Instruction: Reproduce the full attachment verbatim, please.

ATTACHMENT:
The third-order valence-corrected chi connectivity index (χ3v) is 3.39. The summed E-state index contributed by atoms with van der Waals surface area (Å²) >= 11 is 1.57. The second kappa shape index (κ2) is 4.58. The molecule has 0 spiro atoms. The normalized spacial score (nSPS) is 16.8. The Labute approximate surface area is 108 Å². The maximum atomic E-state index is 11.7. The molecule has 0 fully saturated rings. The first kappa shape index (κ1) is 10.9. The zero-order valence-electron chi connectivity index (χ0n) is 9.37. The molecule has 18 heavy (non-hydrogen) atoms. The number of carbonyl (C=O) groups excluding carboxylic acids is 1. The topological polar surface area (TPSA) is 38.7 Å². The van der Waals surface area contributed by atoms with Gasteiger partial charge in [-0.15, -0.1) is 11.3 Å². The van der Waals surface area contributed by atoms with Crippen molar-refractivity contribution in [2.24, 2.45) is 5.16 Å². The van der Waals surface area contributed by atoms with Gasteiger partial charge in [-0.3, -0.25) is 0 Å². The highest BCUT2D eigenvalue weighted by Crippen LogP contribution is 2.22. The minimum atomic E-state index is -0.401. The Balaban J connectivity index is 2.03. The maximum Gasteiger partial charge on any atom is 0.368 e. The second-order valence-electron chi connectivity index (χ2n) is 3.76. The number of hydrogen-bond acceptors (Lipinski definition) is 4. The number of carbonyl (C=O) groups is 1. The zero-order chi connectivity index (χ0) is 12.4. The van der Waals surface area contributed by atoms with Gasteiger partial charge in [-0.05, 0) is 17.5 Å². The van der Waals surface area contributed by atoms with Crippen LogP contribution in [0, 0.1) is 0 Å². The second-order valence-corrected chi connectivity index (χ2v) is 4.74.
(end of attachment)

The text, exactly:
The third-order valence-corrected chi connectivity index (χ3v) is 3.39. The summed E-state index contributed by atoms with van der Waals surface area (Å²) >= 11 is 1.57. The second kappa shape index (κ2) is 4.58. The molecule has 0 spiro atoms. The normalized spacial score (nSPS) is 16.8. The Labute approximate surface area is 108 Å². The maximum atomic E-state index is 11.7. The molecule has 0 fully saturated rings. The first kappa shape index (κ1) is 10.9. The zero-order valence-electron chi connectivity index (χ0n) is 9.37. The molecule has 18 heavy (non-hydrogen) atoms. The number of carbonyl (C=O) groups excluding carboxylic acids is 1. The topological polar surface area (TPSA) is 38.7 Å². The van der Waals surface area contributed by atoms with Gasteiger partial charge in [-0.15, -0.1) is 11.3 Å². The van der Waals surface area contributed by atoms with Crippen molar-refractivity contribution in [2.24, 2.45) is 5.16 Å². The van der Waals surface area contributed by atoms with Gasteiger partial charge in [-0.3, -0.25) is 0 Å². The highest BCUT2D eigenvalue weighted by Crippen LogP contribution is 2.22. The minimum atomic E-state index is -0.401. The Balaban J connectivity index is 2.03. The maximum Gasteiger partial charge on any atom is 0.368 e. The second-order valence-electron chi connectivity index (χ2n) is 3.76. The number of hydrogen-bond acceptors (Lipinski definition) is 4. The number of carbonyl (C=O) groups is 1. The zero-order chi connectivity index (χ0) is 12.4. The van der Waals surface area contributed by atoms with Gasteiger partial charge in [-0.05, 0) is 17.5 Å². The van der Waals surface area contributed by atoms with Crippen LogP contribution in [0, 0.1) is 0 Å². The second-order valence-corrected chi connectivity index (χ2v) is 4.74.